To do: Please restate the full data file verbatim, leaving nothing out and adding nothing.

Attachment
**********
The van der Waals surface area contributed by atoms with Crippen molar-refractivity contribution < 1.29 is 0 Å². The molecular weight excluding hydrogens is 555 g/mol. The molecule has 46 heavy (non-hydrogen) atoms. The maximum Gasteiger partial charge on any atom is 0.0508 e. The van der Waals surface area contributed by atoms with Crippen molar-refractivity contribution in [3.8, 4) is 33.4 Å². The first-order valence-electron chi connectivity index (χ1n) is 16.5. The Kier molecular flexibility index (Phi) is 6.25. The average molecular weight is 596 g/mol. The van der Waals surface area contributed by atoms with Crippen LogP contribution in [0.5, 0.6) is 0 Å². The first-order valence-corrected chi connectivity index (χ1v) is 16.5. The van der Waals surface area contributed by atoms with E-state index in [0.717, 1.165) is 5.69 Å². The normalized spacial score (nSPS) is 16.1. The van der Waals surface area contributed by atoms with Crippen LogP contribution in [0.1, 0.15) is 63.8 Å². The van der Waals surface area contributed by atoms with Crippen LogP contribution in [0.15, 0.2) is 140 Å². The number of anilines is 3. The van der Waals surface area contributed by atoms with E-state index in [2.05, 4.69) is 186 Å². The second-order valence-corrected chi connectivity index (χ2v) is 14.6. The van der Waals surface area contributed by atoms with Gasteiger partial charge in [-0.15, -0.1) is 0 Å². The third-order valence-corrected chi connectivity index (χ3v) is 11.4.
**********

The van der Waals surface area contributed by atoms with Crippen molar-refractivity contribution < 1.29 is 0 Å². The molecular weight excluding hydrogens is 555 g/mol. The molecule has 46 heavy (non-hydrogen) atoms. The maximum Gasteiger partial charge on any atom is 0.0508 e. The van der Waals surface area contributed by atoms with Crippen molar-refractivity contribution in [3.8, 4) is 33.4 Å². The first-order valence-electron chi connectivity index (χ1n) is 16.5. The Kier molecular flexibility index (Phi) is 6.25. The average molecular weight is 596 g/mol. The van der Waals surface area contributed by atoms with Crippen LogP contribution in [0.5, 0.6) is 0 Å². The first-order valence-corrected chi connectivity index (χ1v) is 16.5. The van der Waals surface area contributed by atoms with E-state index in [0.717, 1.165) is 5.69 Å². The normalized spacial score (nSPS) is 16.1. The van der Waals surface area contributed by atoms with Crippen LogP contribution in [0.1, 0.15) is 63.8 Å². The van der Waals surface area contributed by atoms with Crippen LogP contribution in [0.15, 0.2) is 140 Å². The number of anilines is 3. The van der Waals surface area contributed by atoms with E-state index in [2.05, 4.69) is 186 Å². The second-order valence-corrected chi connectivity index (χ2v) is 14.6. The van der Waals surface area contributed by atoms with Gasteiger partial charge in [-0.15, -0.1) is 0 Å². The third-order valence-corrected chi connectivity index (χ3v) is 11.4.